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Lessons from Lealava'a

Hardham Cup Premier 2 | 11 July 2018 | Adam Julian

Lessons from Lealava'a

Michael Lealava'a famously caused the early postponement of a match when he tackled Matt Procter so heavily the former was injured and couldn't be moved quickly from the field.

Peter Umaga-Jensen witnessed the incident and frequently reminds Lealava'a of his awe.

The rookie Hurricane and the veteran Wainuiomata midfielder share a lot in common. Lealava'a was once a prodigy himself, but a combination of ill-discipline off the paddock and untimely injuries prevented a longer professional career.

In 2005 at St Patrick’s College, Silverstream, Lealava'a was selected for the New Zealand Secondary Schools while in Year 12. He was in the same squad as future All Black captain Sam Whitelock.

“I missed the first day of a three day camp because I was suspended from school,” Lealava’a rues.

“I was passing a rugby ball in class when the relief teacher walked in and I hit him in the head. My attendance record wasn’t too flash either and I got suspended for a couple of days. I wasn't the most popular player in the NZ Schools,” he continues.

Excluded from the New Zealand Schools the following year, Lealava'a was good enough to earn selection for the New Zealand Under-19 squad in 2006, but injury struck when he damaged a meniscus in his knee.

Lealava’a debuted for Wellington aged 21 and appeared on 10 occasions for the Lions, never quite cracking it at the top level. A broken arm and ongoing knee and shoulders issues were a hindrance, but with the benefit of hindsight what would Lealava’a tell any up and coming player in his position today?

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“Stay out of trouble and hang out with the right crowd. I mixed with the wrong crowd and made some poor choices. You’ve got to rise above peer pressure and associate with like-minded people. Peter is switched on. He won’t make those mistakes,” Lealava'a responded.

It’s 2007 and Wainuiomata are in disarray. The coaching staff depart mid-season - essentially leaving Wellington Academy members Lealava'a and Genesis Mamea in charge.

“Genesis and I were in the Academy and were learning some great stuff from Jamie Joseph, which we were taking back to Wainui. We managed to win the Hardham Cup which was a great effort, but I still had a lot of learning to do and left at the end of the season,” Lealava'a recalls.

A Swindale Shield triumph at Petone in 2009 attracted interest from Tasman and Lealava'a worked with former All Black Leon MacDonald for a brief period, managing 19 appearances on loan to Buller, but home always beckoned.

In the 2018 Swindale Shield, Lealava’a reached a century of games for Wainuiomata. He was an integral member of the Wainuiomata teams who reached the Jubilee Cup semi-finals for the only time in 2014 and 2016. He has scored 37 tries in senior rugby.

“My 100th game was against Tawa and it didn’t go so well. We got smoked, but it was a great honour to get to a hundred. The highlights of my time at Wainui have been the mates I have made and getting into the Jubilee Cup final in 2014. I was injured for that game, but it was a great thing for the club and community,” Lealava’a enthuses.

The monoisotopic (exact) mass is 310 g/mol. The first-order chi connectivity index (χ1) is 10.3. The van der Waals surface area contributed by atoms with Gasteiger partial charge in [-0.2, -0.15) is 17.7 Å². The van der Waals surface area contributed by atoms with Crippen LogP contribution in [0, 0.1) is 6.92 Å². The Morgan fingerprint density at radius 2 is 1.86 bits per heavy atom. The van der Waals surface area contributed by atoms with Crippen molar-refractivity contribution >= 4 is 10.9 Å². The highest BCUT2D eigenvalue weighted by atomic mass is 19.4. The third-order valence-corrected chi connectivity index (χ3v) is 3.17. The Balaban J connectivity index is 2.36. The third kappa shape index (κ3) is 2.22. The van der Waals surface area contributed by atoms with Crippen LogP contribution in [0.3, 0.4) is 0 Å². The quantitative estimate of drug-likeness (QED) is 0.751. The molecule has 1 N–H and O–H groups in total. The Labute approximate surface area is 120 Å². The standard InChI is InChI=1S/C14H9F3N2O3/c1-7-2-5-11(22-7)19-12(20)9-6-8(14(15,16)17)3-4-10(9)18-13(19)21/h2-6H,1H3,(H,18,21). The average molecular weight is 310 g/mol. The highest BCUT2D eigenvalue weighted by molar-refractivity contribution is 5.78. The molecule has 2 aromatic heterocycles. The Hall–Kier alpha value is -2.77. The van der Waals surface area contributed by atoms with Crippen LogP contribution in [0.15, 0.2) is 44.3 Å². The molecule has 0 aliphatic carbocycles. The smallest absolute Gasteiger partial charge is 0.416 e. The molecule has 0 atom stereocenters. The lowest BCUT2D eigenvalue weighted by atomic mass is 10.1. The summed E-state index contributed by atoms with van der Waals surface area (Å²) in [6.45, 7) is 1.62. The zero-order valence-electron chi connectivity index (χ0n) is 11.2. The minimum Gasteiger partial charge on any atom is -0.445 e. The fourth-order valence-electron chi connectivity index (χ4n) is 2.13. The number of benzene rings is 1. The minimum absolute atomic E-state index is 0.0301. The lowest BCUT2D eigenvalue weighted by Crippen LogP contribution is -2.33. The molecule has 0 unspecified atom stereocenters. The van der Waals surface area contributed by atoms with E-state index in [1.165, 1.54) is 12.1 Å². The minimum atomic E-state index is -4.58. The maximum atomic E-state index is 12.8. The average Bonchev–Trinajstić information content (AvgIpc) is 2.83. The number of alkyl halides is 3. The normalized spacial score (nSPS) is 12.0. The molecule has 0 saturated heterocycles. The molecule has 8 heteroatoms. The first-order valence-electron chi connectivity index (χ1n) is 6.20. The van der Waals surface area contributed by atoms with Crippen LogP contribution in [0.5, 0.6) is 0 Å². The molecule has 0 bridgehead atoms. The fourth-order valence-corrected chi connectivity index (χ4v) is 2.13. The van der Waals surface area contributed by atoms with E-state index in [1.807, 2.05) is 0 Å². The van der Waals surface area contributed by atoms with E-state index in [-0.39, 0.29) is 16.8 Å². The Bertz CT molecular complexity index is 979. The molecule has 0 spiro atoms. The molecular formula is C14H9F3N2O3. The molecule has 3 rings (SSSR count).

Justin Va’a, Greg Lealofi, Uale Mai, Cameron Ross and Tau Mamea, over 500 senior games of experience, were all lost to Wainuiomata at the start of the season. The former three have returned to play out of necessity. Does Lealava'a feel like he has returned to the default teacher position of 2007 again?

“A little bit, but it's different. I'm a senior player now so it's my job to help the younger guys out as much as I can. The other difference is we have good coaches this year as opposed to 2007,” Lealava’a answered.

Wainuiomata lost seven games by less than 10 points in the Swindale Shield to drop to the Hardham Cup for the first time since 2010. Has the club leaned too much on experience and failed to build depth for the future?

“I think we could have done more to build depth, but we've got some good young talent coming through and if these guys stick together Wainui will be strong again,” Lealava’a warns.

Guys like Justin, Greg and myself are going to stick around as long as we can to help out,” Lealava’a continued.

With two rounds left in the round robin of the Hardham Cup, Wainuiomata are unbeaten and at the top of the table. A win this Saturday against Johnsonville will secure first place and a home semi-final.

“With a round left in the Swindale Shield we had a crisis meeting and set some new goals for the season. We've had them before, a bit of an honesty session to clear the air and rid some frustration. We're happier with how were tracking. It's important for us to end the season on a good note,” Lealava'a reveals.

Who does Lealava’a believe will win the Jubilee Cup?

"I hope Norths win it. They have been in the same situation as us going down for a Hardham Cup reality check. They have played some great rugby and are from sim lat backgrounds to us," Lealava’a concludes.

Lealava'a has three daughters aged five, four and two. He is presently employed by Leslie Drain Clearing run by former Scottish International Martin Leslie.

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